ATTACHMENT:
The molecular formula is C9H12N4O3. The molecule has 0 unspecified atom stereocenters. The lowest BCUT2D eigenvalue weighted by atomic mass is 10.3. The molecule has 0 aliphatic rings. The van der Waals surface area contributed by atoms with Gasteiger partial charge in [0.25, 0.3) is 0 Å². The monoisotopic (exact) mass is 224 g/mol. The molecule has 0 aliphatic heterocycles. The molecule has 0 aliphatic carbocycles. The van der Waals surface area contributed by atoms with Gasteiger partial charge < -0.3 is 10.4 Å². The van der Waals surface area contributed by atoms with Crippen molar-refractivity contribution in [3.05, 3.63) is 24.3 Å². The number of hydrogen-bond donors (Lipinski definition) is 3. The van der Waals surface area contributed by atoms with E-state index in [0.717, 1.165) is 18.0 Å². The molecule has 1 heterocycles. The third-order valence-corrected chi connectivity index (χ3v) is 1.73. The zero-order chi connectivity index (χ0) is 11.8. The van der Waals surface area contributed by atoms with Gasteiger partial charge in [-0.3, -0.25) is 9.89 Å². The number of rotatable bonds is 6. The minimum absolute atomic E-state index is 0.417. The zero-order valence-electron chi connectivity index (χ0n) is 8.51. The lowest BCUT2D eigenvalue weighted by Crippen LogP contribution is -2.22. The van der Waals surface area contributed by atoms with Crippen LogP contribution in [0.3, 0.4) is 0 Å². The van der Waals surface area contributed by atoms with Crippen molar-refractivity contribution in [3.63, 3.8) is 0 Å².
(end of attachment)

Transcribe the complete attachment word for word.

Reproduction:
The molecular formula is C9H12N4O3. The molecule has 0 unspecified atom stereocenters. The lowest BCUT2D eigenvalue weighted by atomic mass is 10.3. The molecule has 0 aliphatic rings. The van der Waals surface area contributed by atoms with Gasteiger partial charge in [0.25, 0.3) is 0 Å². The monoisotopic (exact) mass is 224 g/mol. The molecule has 0 aliphatic heterocycles. The molecule has 0 aliphatic carbocycles. The van der Waals surface area contributed by atoms with Gasteiger partial charge < -0.3 is 10.4 Å². The van der Waals surface area contributed by atoms with Crippen molar-refractivity contribution in [3.05, 3.63) is 24.3 Å². The number of hydrogen-bond donors (Lipinski definition) is 3. The van der Waals surface area contributed by atoms with E-state index in [0.717, 1.165) is 18.0 Å². The molecule has 1 heterocycles. The third-order valence-corrected chi connectivity index (χ3v) is 1.73. The zero-order chi connectivity index (χ0) is 11.8. The van der Waals surface area contributed by atoms with Gasteiger partial charge in [-0.3, -0.25) is 9.89 Å². The number of rotatable bonds is 6. The minimum absolute atomic E-state index is 0.417. The zero-order valence-electron chi connectivity index (χ0n) is 8.51. The lowest BCUT2D eigenvalue weighted by Crippen LogP contribution is -2.22. The van der Waals surface area contributed by atoms with Crippen LogP contribution in [0.3, 0.4) is 0 Å². The van der Waals surface area contributed by atoms with Crippen molar-refractivity contribution in [3.63, 3.8) is 0 Å².